I think Black Friday is the most horrific day of the year, it is an anti-holiday that pays homage to mass consumption and cycles of waste.  I went out once when I was 17, and have never participated in it since then.  And so, to counter the consumerist frenzy that takes place on Black Friday, I always like to do something in line with people care, earth care, or fair share on that day.  I think this is a wonderful way to show the spirits of the land that you are a different kind of human and reject the lure of consumption.

 

This past Black Friday, a friend and I planted 45 trees on my new property.  Earlier on this blog I mentioned how the land here has been timbered four times in forty years, and how I was working with the spirits of the land here to help heal.  As part of that work, I have been working to replant the forest–both with seeds as well as with small trees.  After consulting with the spirits, we’ve decided to try to bring this forest back to something more akin to what it would have been before my white ancestors arrived: in PA, that’s about 33% chestnut with other hardwood nut trees and an understory of PawPaw, Elder, Spicebush, and more.  And that’s exactly what I worked to plant: 25 chestnuts, 20 paw paws, and a few other assorted nut and fruit trees (persimmon, hazel, and, to anticipate more climate change, Pecan).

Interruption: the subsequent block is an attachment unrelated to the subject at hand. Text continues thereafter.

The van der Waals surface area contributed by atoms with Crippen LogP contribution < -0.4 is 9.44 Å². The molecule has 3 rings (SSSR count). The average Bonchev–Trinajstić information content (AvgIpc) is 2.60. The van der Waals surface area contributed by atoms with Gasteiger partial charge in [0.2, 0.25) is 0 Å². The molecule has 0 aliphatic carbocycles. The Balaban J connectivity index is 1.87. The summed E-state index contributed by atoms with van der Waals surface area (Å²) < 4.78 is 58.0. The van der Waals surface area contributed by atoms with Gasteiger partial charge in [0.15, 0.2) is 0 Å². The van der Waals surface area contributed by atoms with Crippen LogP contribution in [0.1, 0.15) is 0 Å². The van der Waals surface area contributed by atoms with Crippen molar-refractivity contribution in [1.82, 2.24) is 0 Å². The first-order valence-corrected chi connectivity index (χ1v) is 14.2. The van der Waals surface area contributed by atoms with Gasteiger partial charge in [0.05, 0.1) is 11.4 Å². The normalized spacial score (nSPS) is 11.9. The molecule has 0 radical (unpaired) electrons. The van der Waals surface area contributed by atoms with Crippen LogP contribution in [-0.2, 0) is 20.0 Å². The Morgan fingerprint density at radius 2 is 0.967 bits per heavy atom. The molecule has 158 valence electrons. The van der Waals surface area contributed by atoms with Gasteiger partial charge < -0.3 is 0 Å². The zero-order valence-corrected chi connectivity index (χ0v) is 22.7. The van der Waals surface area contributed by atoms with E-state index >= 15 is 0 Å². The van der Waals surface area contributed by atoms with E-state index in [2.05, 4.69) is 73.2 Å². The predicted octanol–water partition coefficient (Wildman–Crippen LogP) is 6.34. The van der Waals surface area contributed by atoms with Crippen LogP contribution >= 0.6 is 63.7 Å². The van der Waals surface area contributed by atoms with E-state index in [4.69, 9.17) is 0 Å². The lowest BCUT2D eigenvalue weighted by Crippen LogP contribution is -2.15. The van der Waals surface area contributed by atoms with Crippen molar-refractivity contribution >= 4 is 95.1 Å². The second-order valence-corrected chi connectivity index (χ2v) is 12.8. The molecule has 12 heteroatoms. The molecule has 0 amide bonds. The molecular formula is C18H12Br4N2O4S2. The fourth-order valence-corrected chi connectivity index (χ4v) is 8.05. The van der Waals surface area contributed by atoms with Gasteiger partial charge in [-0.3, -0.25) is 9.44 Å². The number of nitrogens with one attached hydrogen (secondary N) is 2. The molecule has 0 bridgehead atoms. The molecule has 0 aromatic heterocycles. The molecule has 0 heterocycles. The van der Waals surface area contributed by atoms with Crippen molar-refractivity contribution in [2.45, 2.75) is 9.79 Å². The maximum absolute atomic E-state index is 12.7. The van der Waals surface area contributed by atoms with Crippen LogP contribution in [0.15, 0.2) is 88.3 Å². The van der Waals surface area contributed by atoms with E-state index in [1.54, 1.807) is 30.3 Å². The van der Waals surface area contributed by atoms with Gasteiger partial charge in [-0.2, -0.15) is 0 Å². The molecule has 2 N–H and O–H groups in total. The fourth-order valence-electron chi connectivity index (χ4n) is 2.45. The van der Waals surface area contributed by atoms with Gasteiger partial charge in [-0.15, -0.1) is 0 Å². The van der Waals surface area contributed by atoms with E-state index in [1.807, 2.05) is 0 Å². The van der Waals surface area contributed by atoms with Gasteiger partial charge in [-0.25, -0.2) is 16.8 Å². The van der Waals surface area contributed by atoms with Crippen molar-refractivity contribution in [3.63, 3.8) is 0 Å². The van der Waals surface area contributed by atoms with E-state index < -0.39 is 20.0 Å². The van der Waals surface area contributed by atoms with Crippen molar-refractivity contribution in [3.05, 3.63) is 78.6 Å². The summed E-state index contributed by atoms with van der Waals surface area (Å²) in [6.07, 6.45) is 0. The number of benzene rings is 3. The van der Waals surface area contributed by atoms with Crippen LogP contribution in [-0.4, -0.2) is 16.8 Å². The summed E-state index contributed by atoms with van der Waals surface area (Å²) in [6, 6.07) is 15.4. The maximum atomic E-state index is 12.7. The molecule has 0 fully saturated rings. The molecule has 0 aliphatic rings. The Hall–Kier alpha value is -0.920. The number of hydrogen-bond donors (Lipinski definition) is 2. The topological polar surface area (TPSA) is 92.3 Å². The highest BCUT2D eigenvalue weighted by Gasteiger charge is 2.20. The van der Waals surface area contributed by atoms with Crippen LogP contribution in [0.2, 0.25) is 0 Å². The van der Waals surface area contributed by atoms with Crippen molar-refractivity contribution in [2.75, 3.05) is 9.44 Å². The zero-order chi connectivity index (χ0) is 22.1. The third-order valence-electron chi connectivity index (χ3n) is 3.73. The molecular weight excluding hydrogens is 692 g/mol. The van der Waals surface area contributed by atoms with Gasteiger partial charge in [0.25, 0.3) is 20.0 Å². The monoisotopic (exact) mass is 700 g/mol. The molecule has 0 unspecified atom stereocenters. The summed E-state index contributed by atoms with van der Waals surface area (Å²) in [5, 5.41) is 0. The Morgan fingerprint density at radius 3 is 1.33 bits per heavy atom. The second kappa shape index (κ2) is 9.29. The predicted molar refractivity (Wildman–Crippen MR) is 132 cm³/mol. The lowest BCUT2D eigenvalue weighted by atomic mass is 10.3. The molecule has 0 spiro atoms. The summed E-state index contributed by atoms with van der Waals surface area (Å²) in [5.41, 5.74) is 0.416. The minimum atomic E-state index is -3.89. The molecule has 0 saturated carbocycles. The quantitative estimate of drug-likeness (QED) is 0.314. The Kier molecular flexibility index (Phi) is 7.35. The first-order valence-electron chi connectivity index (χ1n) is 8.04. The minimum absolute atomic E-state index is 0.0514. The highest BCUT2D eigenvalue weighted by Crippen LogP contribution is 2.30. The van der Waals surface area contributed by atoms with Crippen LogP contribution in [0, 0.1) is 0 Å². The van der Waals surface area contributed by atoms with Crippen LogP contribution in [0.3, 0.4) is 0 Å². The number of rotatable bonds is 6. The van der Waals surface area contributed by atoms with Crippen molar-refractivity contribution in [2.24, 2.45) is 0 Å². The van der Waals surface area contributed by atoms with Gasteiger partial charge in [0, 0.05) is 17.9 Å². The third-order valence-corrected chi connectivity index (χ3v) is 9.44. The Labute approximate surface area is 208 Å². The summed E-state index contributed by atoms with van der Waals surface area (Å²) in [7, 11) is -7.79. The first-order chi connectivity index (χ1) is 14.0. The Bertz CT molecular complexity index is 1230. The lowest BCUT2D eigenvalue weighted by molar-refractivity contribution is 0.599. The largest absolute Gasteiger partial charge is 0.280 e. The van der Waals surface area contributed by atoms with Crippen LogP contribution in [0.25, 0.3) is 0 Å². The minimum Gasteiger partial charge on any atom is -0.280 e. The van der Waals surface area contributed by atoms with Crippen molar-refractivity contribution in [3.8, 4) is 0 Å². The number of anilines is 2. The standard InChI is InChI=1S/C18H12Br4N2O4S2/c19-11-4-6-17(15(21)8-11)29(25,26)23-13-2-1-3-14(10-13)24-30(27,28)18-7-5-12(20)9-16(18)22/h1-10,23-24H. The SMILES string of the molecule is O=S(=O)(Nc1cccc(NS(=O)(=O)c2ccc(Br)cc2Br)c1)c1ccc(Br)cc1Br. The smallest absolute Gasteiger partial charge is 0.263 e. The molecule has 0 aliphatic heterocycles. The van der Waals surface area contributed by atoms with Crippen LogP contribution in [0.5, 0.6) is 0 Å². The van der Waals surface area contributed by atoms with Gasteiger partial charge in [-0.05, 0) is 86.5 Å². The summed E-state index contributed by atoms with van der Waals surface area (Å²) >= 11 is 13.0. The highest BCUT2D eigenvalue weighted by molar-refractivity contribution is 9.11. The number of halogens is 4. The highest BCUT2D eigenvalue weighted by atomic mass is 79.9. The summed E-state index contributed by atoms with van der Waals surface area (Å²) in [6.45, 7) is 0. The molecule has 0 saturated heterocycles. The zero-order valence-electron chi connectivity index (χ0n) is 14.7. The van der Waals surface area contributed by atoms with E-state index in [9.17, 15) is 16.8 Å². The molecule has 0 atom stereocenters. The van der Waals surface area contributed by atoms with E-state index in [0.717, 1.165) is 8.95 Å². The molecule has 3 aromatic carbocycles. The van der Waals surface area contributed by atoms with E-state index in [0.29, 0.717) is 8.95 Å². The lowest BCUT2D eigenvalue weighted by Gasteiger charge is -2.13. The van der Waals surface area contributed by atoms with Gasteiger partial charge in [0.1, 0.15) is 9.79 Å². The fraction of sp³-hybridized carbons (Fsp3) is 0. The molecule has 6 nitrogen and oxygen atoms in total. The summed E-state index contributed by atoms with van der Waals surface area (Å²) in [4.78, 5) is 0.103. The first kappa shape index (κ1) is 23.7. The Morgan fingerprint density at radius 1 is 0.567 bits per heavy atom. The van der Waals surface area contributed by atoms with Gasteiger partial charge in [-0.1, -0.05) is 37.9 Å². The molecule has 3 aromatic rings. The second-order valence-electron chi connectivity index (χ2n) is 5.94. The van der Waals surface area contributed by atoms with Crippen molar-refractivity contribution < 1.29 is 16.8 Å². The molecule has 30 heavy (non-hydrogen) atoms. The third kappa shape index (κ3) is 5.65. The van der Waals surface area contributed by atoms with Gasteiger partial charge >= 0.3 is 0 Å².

It was a long day of backbreaking labor, but at the end, it was a day well spent.  Rather than engaging in activities that took from the land (through the manufacture of consumer goods, the spending of fossil fuels to visit stores, etc), I used only my own human energy to move trees, move compost, plant the trees, and more. After that day, each day, I walk out on the land and see the many blue tree tubes and smile with joy.  And since then, I’ve also done ritual to support their growth and health.  The spirits of the land are happy that this kind of work is happening here, and that brings me into a closer relationship with them.

 

Waste as a Resource: Humanure Composting

The Druid's Garden beautiful composting toilet! :)

The Druid’s Garden beautiful composting toilet! 🙂

Last year, I wrote about Humanure composting and shared my design for a humanure toilet (modeled after the “Lovable Loo” design from the Humanure Handbook).  In that post, I described why people compost their waste and how to do it.  I have continued to engage in this practice and I believe it is a wonderful way of engaging in repair work.  I have decided to compost down and then return all of my own waste to the wild areas on my land since so much had been taken from them with regards to logging.  I find that this brings me back into cycle with the land and honors the land by putting resources back (rather than sending them “away” to mix with municipal septic systems). One of the things I’m doing now that I’m on my new land is to take this a step further by switching my cats from a clay-based litter to a wood based litter (made of recycled waste wood).  Once this proves successful, I will also compost all of their waste in their own compost bin, and again, after two years of composting, return those resources to the land. The point here is simple: what my household eats (my household being myself and my two cats) is taken from the land and therefore, in any form, should be returned to it.  That’s the work of care and nurturing, and that brings balance.

 

Sheet Mulch, Lawn Liberation, and Web Soil Repair